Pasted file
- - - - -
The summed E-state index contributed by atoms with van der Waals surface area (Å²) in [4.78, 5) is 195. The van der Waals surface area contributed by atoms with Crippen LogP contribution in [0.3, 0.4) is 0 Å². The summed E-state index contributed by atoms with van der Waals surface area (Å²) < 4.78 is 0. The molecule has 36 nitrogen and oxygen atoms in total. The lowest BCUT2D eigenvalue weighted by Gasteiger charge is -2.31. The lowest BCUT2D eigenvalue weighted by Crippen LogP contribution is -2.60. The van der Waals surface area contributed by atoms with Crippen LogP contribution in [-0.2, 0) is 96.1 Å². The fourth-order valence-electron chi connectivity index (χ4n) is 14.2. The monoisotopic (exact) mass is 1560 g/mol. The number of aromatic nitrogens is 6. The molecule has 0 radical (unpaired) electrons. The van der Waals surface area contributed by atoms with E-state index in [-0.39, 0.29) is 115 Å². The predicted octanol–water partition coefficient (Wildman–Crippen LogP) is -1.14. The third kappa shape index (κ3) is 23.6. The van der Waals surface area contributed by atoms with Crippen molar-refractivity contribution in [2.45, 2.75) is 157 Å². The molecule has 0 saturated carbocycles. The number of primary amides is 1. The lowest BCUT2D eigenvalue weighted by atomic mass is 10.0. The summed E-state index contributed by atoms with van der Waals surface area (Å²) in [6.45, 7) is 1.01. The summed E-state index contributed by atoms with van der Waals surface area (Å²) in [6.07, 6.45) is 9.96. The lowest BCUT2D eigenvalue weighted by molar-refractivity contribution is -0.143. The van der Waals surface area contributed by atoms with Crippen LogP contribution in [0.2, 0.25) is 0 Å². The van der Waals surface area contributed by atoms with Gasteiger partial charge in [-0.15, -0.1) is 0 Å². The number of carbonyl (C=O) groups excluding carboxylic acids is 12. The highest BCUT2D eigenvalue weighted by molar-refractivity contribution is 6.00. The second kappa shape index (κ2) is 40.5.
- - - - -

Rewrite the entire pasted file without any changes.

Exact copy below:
The summed E-state index contributed by atoms with van der Waals surface area (Å²) in [4.78, 5) is 195. The van der Waals surface area contributed by atoms with Crippen LogP contribution in [0.3, 0.4) is 0 Å². The summed E-state index contributed by atoms with van der Waals surface area (Å²) < 4.78 is 0. The molecule has 36 nitrogen and oxygen atoms in total. The lowest BCUT2D eigenvalue weighted by Gasteiger charge is -2.31. The lowest BCUT2D eigenvalue weighted by Crippen LogP contribution is -2.60. The van der Waals surface area contributed by atoms with Crippen LogP contribution in [-0.2, 0) is 96.1 Å². The fourth-order valence-electron chi connectivity index (χ4n) is 14.2. The monoisotopic (exact) mass is 1560 g/mol. The number of aromatic nitrogens is 6. The molecule has 0 radical (unpaired) electrons. The van der Waals surface area contributed by atoms with E-state index in [-0.39, 0.29) is 115 Å². The predicted octanol–water partition coefficient (Wildman–Crippen LogP) is -1.14. The third kappa shape index (κ3) is 23.6. The van der Waals surface area contributed by atoms with Crippen molar-refractivity contribution in [2.45, 2.75) is 157 Å². The molecule has 0 saturated carbocycles. The number of primary amides is 1. The lowest BCUT2D eigenvalue weighted by atomic mass is 10.0. The summed E-state index contributed by atoms with van der Waals surface area (Å²) in [6.45, 7) is 1.01. The summed E-state index contributed by atoms with van der Waals surface area (Å²) in [6.07, 6.45) is 9.96. The lowest BCUT2D eigenvalue weighted by molar-refractivity contribution is -0.143. The van der Waals surface area contributed by atoms with Crippen LogP contribution in [0.2, 0.25) is 0 Å². The van der Waals surface area contributed by atoms with Gasteiger partial charge in [-0.15, -0.1) is 0 Å². The number of carbonyl (C=O) groups excluding carboxylic acids is 12. The highest BCUT2D eigenvalue weighted by molar-refractivity contribution is 6.00. The second kappa shape index (κ2) is 40.5.